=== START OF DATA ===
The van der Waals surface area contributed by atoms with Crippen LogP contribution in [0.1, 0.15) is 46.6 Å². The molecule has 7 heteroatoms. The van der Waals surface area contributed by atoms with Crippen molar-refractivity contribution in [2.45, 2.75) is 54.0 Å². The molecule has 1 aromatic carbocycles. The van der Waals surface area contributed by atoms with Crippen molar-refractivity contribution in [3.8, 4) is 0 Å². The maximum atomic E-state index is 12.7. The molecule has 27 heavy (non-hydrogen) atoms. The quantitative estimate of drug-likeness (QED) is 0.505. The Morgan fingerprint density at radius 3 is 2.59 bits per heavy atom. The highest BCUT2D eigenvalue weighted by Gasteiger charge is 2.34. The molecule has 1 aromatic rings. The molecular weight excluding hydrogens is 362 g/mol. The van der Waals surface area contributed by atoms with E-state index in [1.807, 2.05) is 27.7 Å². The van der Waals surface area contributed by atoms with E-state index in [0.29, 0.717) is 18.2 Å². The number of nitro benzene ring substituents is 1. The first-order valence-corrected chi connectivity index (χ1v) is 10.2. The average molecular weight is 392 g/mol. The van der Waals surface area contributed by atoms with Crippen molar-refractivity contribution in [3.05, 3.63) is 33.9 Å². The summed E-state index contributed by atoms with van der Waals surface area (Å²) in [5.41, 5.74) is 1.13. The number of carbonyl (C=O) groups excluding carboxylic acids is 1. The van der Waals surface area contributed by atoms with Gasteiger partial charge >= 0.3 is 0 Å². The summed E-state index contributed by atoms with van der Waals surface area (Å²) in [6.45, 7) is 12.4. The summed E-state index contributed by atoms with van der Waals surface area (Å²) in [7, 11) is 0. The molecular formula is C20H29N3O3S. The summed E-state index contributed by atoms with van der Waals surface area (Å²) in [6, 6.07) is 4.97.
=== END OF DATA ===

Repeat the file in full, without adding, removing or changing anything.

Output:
The van der Waals surface area contributed by atoms with Crippen LogP contribution in [0.1, 0.15) is 46.6 Å². The molecule has 7 heteroatoms. The van der Waals surface area contributed by atoms with Crippen molar-refractivity contribution in [2.45, 2.75) is 54.0 Å². The molecule has 1 aromatic carbocycles. The van der Waals surface area contributed by atoms with Crippen molar-refractivity contribution in [3.8, 4) is 0 Å². The maximum atomic E-state index is 12.7. The molecule has 27 heavy (non-hydrogen) atoms. The quantitative estimate of drug-likeness (QED) is 0.505. The Morgan fingerprint density at radius 3 is 2.59 bits per heavy atom. The highest BCUT2D eigenvalue weighted by Gasteiger charge is 2.34. The molecule has 1 aromatic rings. The molecular weight excluding hydrogens is 362 g/mol. The van der Waals surface area contributed by atoms with E-state index in [1.807, 2.05) is 27.7 Å². The van der Waals surface area contributed by atoms with E-state index in [0.29, 0.717) is 18.2 Å². The number of nitro benzene ring substituents is 1. The first-order valence-corrected chi connectivity index (χ1v) is 10.2. The average molecular weight is 392 g/mol. The van der Waals surface area contributed by atoms with Crippen molar-refractivity contribution in [3.05, 3.63) is 33.9 Å². The summed E-state index contributed by atoms with van der Waals surface area (Å²) in [5.41, 5.74) is 1.13. The number of carbonyl (C=O) groups excluding carboxylic acids is 1. The van der Waals surface area contributed by atoms with Gasteiger partial charge >= 0.3 is 0 Å². The summed E-state index contributed by atoms with van der Waals surface area (Å²) in [6.45, 7) is 12.4. The summed E-state index contributed by atoms with van der Waals surface area (Å²) in [7, 11) is 0. The molecular formula is C20H29N3O3S. The summed E-state index contributed by atoms with van der Waals surface area (Å²) in [6, 6.07) is 4.97.